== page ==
2016 survey about temperature management during extracorporeal circulation in China

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In order to assess the current status of temperature management during cardiopulmonary bypass (CPB) in China and, thereby, implement standardized management protocols, the authors carried out a national survey about institutions performing CPB.


The survey was carried out from September 2015 to February 2016 and was supported by the Chinese Society of ExtraCorporeal Circulation. A total of 114 institutions participated, accounting for 15.64% (114/729) of the total of germane Chinese institutions, whereby, 80.85% (38/47) of the institutions had an annual surgical volume of more than 1000 cases.


The most common sites of temperature measurement were nasopharyngeal (NP) (99.12%) and rectal (92.98%) while oxygenator blood temperature was less popular (28%). Rectal temperature as the core temperature was chosen by 78.95% of the institutions; 92.11% of the institutions chose nasopharyngeal temperature to represent the cerebral temperature. During deep hypothermia circulatory arrest (DHCA) when there was no cerebral perfusion, 18 to 22°C was the most common indication of circulatory arrest. However, with cerebral perfusion, more than 40% of the institutions maintained a lowest temperature of 22 to 25°C for adult and pediatric patients. A NP temperature of 36 to 37°C was chosen by 70.18% of the institutions while 81.79% chose a rectal temperature of 35 to 36.5°C as the indication to wean from CPB. The majority of the institutions chose a difference of 10°C between the water tank and core temperatures as the temperature gradient during rewarming. Auxiliary heat preservation techniques and equipment were used in 91.23% of the institutions, whereas 35.58% of them would lower the indications to wean from CPB.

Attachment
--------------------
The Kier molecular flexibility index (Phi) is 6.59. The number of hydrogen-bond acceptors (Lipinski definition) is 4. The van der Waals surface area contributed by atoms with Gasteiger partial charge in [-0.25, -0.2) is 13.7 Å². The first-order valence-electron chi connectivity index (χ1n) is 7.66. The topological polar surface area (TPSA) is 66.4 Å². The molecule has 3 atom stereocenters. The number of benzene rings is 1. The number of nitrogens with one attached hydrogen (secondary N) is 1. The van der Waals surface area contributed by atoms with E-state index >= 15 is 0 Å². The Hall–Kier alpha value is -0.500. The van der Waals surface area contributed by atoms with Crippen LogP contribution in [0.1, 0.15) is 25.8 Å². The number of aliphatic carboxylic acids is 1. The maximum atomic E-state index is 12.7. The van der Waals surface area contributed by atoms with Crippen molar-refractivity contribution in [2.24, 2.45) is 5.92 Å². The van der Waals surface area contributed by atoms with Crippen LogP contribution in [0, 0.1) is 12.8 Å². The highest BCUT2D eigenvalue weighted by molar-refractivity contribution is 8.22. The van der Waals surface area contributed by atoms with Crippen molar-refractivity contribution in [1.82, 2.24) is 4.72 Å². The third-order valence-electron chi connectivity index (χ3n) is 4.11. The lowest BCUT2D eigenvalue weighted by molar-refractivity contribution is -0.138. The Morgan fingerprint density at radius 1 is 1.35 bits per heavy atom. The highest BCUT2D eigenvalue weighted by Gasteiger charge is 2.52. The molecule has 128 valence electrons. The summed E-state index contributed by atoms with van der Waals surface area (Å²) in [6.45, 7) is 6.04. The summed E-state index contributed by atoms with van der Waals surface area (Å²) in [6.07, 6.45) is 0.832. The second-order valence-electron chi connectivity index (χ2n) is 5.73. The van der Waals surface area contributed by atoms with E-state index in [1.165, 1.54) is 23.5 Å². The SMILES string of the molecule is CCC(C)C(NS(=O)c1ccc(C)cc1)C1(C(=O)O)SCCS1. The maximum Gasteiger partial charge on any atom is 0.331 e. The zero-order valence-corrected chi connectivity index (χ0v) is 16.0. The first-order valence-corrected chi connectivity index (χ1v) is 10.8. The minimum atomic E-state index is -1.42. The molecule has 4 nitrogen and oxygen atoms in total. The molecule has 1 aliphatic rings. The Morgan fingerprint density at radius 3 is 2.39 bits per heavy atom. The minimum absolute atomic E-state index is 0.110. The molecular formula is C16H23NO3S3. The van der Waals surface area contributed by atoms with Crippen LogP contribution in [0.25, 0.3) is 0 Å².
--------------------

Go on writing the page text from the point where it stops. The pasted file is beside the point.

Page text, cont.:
This survey accurately reflects the current situation of temperature management during CPB in institutions with an annual surgical volume of >500 cases, but has, hereby, failed to properly represent the institutions with a lower annual surgical volume.

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